I remember coming across my first cairns on the beach at the Mohegan Bluffs on Block Island in Rhode Island and being drawn to the simplicity of these man-made objects that were at perfect balance with and enhancing the beauty of the nature around. Since then, I have come across them all over the world. My recent visit to the ancient cairn of Stonehenge made me wonder what draws man to stack rocks. Modern cairns are made just for their esthetics, our way of leaving a sustainable mark on places we visit. But through history they have been made as burial monuments, for religious ceremony and as property markers or directionals. Here are some other cairns my friends and I have come across in our travels.
Cathy Merrifield from RoarLoud
On our path we need guidance and direction at times, the route is not always clear. In both hiking and life stay the course to reach your summit.
Laura Lynch of Savored Journeys
In Whistler, Canada, an Inuit Inuksuk (or cairn) was built for the 2010 Winter Olympics that were held in Vancouver and Whistler that year. The Inuksuk was built at the summit of Blackcolm Mountain and at the Whistler Olympic Park as a symbol of hope and friendship. It has become an unofficial symbol of Canada.
Lauren Postgrads & Postcards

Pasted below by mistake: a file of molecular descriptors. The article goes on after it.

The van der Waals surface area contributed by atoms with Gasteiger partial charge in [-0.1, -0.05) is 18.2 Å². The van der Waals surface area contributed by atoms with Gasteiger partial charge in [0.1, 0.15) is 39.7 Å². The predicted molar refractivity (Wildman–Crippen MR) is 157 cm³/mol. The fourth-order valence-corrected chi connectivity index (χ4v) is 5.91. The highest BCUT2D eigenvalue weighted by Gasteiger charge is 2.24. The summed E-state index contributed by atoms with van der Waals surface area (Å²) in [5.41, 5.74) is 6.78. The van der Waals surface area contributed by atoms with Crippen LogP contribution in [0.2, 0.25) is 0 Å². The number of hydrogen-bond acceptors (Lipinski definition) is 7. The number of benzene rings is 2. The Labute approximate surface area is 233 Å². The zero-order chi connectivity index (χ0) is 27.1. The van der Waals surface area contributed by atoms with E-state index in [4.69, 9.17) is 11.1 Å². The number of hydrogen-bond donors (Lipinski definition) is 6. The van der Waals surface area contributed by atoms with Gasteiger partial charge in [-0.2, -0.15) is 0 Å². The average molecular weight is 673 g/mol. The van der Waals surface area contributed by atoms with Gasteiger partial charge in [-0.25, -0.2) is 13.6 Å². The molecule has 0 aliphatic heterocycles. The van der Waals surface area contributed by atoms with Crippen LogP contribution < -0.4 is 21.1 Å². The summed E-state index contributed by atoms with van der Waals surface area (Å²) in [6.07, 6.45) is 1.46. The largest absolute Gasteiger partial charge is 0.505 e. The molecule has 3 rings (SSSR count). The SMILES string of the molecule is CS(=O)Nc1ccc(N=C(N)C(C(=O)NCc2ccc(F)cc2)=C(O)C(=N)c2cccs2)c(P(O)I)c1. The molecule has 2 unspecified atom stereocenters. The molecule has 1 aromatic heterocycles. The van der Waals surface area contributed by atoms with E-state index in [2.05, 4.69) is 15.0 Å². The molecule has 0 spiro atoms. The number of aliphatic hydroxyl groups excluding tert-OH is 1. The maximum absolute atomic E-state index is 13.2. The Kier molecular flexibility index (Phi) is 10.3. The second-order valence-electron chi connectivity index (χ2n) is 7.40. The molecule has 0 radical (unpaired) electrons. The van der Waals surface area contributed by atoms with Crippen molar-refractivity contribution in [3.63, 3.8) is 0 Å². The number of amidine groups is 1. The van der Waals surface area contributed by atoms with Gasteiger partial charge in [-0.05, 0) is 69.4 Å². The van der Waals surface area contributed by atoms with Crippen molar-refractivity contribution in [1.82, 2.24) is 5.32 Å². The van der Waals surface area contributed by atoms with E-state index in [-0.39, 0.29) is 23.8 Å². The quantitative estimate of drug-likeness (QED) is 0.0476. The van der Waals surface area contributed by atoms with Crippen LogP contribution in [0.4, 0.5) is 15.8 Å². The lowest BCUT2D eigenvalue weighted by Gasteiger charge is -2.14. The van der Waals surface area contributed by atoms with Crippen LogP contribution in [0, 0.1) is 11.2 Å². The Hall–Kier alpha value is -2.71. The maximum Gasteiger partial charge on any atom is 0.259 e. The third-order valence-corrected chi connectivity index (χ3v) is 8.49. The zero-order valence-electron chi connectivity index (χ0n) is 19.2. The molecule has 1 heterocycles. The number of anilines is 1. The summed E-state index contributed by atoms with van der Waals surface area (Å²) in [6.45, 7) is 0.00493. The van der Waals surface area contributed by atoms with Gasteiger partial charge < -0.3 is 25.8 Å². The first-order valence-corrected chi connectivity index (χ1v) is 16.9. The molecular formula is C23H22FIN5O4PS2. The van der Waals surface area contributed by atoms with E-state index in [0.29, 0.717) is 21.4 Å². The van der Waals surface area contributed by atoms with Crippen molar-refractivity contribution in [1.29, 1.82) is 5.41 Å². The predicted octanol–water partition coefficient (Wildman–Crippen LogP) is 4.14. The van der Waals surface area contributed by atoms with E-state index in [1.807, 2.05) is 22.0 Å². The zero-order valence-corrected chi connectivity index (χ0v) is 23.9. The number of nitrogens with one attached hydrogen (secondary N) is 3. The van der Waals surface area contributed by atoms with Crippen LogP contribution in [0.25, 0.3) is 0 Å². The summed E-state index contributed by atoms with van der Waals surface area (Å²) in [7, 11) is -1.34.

I was driving the Ring of Kerry in County Kerry, Ireland early in the morning. This was 1 of 3 separate rainbows I saw! I remember feeling blue that morning but these rainbows turned it all around.
LeAnna Brown at The Economical Excursionist
Settlers in the 9th and 10th Century would often build cairns in Iceland to mark their way. On this particular part of the Ring Road, it was believed that if you left a stone in this area that it would bring you good luck and fortune. Over time, travelers and people started forming them into cairns, spanning quite the distance.
Amar Hussain at Gap Year Escape
My Visit to Upstate New York
You can read more about its hiking and swimming holes here.
Domonique Matthews at www.thesimpleproof.com
The impressive aspect of these cairns at Ruby Beach, Washington in the Olympic National Park, is the quantity of them. The beach has hundreds due to the large amount of rocks on the beach here. They aren’t the biggest or tallest, but they are the most I’ve ever seen in one place!